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Canadian Imperial Bank of Commerce

Toronto, Canada

The CIBC World Markets Corporation

Toronto, Canada

CIBC World Markets Inc.

Toronto, Canada

CIBC Delaware Holdings Inc.

New York, New York

Order Approving the Acquisition of a Savings Association

Canadian Imperial Bank of Commerce (“CIBC”), The CIBC World

Markets Corporation (“World Markets Corp.”), CIBC World Markets Inc. (“World
Markets Inc.”), and CIBC Delaware Holdings Inc. (“Holdings”) (collectively,
“Notificants”), all bank holding companies within the meaning of the Bank
Holding Company Act (“BHC Act”), have requested the Board’s approval under
section 4(c)(8) of the BHC Act (12 U.S.C. § 1843(c)(8)) and section 225.24 of the
Board’s Regulation Y to acquire all the common stock of St. Anthony Bancorp,
Inc. (“St. Anthony”), and St. Anthony’s wholly owned subsidiary, St. Anthony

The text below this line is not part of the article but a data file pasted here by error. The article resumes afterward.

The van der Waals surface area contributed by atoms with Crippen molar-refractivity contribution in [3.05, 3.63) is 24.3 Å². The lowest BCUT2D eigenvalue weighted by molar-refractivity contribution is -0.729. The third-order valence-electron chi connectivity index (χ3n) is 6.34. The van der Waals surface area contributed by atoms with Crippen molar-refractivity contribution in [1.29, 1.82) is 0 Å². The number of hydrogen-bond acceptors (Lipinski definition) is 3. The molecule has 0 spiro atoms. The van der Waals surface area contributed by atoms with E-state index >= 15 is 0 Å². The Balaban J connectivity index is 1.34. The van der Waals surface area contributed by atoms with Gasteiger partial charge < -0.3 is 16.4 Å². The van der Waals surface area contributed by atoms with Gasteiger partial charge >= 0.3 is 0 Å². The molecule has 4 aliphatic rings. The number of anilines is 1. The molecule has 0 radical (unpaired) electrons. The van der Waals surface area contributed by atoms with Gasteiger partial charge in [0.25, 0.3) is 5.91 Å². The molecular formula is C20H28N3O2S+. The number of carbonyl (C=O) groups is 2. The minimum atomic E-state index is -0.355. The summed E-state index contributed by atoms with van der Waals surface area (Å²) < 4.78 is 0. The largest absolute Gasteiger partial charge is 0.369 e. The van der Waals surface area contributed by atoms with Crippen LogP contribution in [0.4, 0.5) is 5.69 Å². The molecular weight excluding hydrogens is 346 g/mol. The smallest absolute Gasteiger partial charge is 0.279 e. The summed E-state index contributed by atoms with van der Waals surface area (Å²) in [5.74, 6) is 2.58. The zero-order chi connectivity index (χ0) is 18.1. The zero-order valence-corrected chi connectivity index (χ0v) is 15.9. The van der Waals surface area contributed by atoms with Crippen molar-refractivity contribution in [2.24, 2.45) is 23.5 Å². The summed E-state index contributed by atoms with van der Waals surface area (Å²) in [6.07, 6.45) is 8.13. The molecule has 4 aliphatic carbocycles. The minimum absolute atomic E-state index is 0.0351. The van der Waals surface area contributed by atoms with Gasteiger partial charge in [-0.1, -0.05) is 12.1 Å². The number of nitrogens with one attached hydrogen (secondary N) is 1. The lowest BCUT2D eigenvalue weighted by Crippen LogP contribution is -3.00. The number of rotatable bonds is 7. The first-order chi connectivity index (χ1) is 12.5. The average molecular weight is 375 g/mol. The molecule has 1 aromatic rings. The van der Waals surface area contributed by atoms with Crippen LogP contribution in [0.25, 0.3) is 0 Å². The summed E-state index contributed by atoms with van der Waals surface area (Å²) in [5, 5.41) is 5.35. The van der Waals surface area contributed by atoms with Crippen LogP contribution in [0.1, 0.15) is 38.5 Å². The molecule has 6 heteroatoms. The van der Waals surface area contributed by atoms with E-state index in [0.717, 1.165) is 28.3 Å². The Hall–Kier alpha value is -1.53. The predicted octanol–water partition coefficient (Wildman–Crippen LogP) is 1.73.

Bank, A Federal Savings Bank (“Thrift”), both of Cicero, Illinois.
Notice of the proposals, affording interested persons an opportunity to
comment, has been published (65 Federal Register 4975 (2000)). The time for
filing comments has expired, and the Board has considered the notices and all
comments received in light of the factors set forth in section 4 of the BHC Act.
CIBC, with consolidated assets of $185 billion, is the largest banking
organization headquartered in Canada. CIBC owns a subsidiary depository

institution in Florida, which controls deposits of less than $1 million, 1 and CIBC